I guess like, you know, when I was applying to jobs early on, I would be reading all these articles on how to prepare the best cover letter. And there’s often certain tips that you read online, where it’s like, keep it to one page, highlight certain skills that the job posting is asking for. And it’s kind of like explain your story behind that skill. Are there some like top three tips that you could provide to make sure like your cover letter shines where I think like the cover letter, if you’re trying to connect with the hiring manager, it really depends on their personality as well. But are there some basic things that you should probably include in your cover letter?

Kiriga 13:46
Yeah, so with the cover letter, you kind of had some key points on there, the way to connect with the hiring manager is to connect to the job posting, like you said, some of the skills on there that are actually needed for the position. So if there’s a specific project that you worked on, you know, for example, you know, I’m, “I’m a health promoter in that field, and I’ve been working in healthcare for a few years, and I actually worked on a specific project that’s related to a community. And we went through a change within that, within that community. And now I would have to, you know, I worked on a specific, I guess, a project that was related to, you know, opioids.” So if that was the case, what I would do is explain to them that, you know, “I worked on this big project with a really opioids.” And, and try to keep it short to the point where it’s not getting too much detail, but it’s also intriguing, the manager to want to bring yourself forward. It’s a bit hard skill to do, but it’s also allowing them to understand that you’ve done some worked on these projects. That’s actually related to some of the skills that they’re looking for in the cover letter. So relating it to the job description is great. And the requirements. Another thing is telling them about what your career aspirations are as well, thinking that this position is definitely going to help me to get to A, B, and C, I’m not looking for a desk to have this position, because I just want to get, like a job, I’m looking for to, this position is going to help me build this skill, or help me enhance the skill so that I can get to, one day get into that leadership role that I’m looking to get into. So those are things that they like to see on it. And that’s how you showcase your personality, because they’re really looking for that motivated individual, to, that has done a little bit of work to take those skills and bring it to the next level. So it’s not about clicking with the personality of the hiring manager, because that’s not what we’re trying to do. We’re just trying to, we’re trying to showcase our best self, and use the skills that we’ve had before. And you know what, it’ll probably make more sense when we go into, when we’re probably, you know, we can go into a little bit more detailed of how we showcase our skills in interview. And that is going to help you actually with your cover letter. If you’ve had some practice with interviews before, you would definitely be able to correlate that to the cover letter.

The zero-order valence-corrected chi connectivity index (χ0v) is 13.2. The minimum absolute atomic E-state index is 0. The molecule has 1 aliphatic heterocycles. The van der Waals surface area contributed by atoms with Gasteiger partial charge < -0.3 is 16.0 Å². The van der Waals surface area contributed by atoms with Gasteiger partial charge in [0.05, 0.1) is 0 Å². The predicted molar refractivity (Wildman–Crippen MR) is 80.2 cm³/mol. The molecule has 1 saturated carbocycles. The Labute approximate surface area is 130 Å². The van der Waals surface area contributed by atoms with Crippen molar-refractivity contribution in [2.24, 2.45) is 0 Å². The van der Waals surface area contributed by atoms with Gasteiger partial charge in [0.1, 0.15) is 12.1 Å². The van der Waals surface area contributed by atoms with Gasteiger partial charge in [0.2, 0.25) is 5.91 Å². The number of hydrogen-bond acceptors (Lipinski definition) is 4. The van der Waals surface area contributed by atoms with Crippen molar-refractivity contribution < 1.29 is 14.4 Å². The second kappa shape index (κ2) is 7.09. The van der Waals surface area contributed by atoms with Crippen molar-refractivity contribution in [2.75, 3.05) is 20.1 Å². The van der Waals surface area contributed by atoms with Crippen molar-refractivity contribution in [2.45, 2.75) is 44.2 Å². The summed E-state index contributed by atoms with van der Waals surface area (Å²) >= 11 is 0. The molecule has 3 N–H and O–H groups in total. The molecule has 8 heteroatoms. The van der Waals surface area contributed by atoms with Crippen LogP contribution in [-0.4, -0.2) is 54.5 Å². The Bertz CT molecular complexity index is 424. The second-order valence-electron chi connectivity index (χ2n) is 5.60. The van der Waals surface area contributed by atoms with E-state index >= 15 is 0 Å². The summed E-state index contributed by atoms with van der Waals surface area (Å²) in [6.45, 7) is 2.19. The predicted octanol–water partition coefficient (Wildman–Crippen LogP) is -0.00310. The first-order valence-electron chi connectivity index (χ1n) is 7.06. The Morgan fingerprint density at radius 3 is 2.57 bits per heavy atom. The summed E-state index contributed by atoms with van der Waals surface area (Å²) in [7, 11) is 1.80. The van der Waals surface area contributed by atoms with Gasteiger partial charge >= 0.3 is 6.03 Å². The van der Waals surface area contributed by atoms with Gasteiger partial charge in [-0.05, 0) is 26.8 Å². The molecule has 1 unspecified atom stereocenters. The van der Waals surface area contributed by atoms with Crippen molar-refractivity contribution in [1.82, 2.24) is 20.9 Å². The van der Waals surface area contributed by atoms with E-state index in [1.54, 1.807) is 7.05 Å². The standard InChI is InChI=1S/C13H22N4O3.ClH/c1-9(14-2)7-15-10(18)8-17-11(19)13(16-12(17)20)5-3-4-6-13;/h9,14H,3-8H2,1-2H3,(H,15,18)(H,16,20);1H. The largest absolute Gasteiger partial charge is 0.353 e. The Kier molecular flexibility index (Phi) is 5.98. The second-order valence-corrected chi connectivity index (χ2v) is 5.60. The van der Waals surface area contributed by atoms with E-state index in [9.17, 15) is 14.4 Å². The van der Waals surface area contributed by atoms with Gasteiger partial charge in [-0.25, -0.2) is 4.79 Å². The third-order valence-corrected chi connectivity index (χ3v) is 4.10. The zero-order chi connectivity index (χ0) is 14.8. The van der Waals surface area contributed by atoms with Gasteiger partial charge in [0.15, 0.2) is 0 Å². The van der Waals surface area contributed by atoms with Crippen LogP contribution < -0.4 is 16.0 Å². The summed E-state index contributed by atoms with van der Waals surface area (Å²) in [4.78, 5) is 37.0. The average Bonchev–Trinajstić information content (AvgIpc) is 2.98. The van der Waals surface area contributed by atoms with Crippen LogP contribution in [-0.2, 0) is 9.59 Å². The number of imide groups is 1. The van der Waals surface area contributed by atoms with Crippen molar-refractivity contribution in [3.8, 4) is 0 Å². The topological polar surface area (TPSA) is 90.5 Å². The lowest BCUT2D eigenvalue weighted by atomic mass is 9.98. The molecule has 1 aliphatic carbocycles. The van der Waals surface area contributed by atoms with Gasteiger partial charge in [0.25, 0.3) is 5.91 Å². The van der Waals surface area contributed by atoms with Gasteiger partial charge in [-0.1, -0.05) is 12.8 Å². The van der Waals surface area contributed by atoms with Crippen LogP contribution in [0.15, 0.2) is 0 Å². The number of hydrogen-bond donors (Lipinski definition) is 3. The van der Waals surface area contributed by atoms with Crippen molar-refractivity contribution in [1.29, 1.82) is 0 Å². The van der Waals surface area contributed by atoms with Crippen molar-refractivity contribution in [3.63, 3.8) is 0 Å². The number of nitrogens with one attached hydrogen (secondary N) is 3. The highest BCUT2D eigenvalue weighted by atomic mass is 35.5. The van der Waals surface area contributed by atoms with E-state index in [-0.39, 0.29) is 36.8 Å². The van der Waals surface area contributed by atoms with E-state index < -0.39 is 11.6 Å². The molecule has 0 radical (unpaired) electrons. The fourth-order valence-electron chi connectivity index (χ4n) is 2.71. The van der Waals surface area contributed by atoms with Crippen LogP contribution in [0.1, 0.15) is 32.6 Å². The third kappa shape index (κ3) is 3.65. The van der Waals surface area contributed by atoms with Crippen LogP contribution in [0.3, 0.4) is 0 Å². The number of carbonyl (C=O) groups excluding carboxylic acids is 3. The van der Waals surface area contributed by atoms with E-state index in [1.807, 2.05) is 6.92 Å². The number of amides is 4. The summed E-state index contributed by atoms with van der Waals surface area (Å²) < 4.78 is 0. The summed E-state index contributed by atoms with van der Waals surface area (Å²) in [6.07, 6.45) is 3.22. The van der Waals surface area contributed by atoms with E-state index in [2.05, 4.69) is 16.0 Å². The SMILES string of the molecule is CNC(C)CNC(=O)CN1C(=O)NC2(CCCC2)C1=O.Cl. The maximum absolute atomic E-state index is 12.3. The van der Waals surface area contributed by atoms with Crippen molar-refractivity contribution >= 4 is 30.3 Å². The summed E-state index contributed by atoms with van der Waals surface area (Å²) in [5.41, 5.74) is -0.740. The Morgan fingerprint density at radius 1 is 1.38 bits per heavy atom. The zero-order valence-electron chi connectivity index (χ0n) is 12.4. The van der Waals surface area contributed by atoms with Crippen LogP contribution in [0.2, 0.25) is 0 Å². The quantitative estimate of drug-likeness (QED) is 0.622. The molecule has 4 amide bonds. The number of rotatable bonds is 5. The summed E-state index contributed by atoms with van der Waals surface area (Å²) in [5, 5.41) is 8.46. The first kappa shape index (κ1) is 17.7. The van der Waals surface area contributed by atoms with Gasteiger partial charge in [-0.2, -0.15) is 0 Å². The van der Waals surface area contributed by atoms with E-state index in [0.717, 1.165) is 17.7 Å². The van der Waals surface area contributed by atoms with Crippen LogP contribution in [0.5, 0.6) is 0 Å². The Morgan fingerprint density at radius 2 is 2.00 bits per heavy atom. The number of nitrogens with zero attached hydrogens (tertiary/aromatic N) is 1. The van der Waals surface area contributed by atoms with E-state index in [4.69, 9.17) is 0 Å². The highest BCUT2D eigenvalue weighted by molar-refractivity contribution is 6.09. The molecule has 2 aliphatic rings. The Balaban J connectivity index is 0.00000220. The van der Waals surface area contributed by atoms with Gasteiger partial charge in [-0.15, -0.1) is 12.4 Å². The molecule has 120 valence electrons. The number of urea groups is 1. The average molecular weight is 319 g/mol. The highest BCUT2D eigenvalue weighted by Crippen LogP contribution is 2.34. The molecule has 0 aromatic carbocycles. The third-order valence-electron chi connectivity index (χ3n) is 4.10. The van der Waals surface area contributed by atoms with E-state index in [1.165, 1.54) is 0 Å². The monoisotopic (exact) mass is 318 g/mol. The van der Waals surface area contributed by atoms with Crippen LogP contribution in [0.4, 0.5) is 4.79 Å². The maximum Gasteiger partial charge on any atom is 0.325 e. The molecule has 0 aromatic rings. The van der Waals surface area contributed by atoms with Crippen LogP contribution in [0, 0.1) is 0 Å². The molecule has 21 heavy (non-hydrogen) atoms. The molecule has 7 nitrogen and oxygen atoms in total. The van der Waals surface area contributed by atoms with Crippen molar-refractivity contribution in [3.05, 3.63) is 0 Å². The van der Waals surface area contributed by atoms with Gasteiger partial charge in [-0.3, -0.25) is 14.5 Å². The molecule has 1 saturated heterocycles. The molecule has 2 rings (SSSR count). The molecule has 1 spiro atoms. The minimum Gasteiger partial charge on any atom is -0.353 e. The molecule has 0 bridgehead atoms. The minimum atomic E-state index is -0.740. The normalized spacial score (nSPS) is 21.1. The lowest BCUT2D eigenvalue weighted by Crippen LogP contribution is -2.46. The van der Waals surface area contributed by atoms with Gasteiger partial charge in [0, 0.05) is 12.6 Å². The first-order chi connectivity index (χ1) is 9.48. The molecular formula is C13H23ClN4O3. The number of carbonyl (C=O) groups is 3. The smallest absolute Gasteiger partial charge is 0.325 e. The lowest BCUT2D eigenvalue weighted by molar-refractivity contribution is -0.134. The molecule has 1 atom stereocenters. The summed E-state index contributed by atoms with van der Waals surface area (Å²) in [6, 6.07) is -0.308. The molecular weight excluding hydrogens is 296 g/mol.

Sujani 16:24
Okay. Yeah, I think we can delve into that in the interview phase. I have one more question around like resumes. I guess it’s very different based on the organization. But how much does, I guess, I don’t even know what to call it. But digital reviews of resumes play in this whole process? Or is it all done by a human being looking through every single resume?

Kiriga 16:50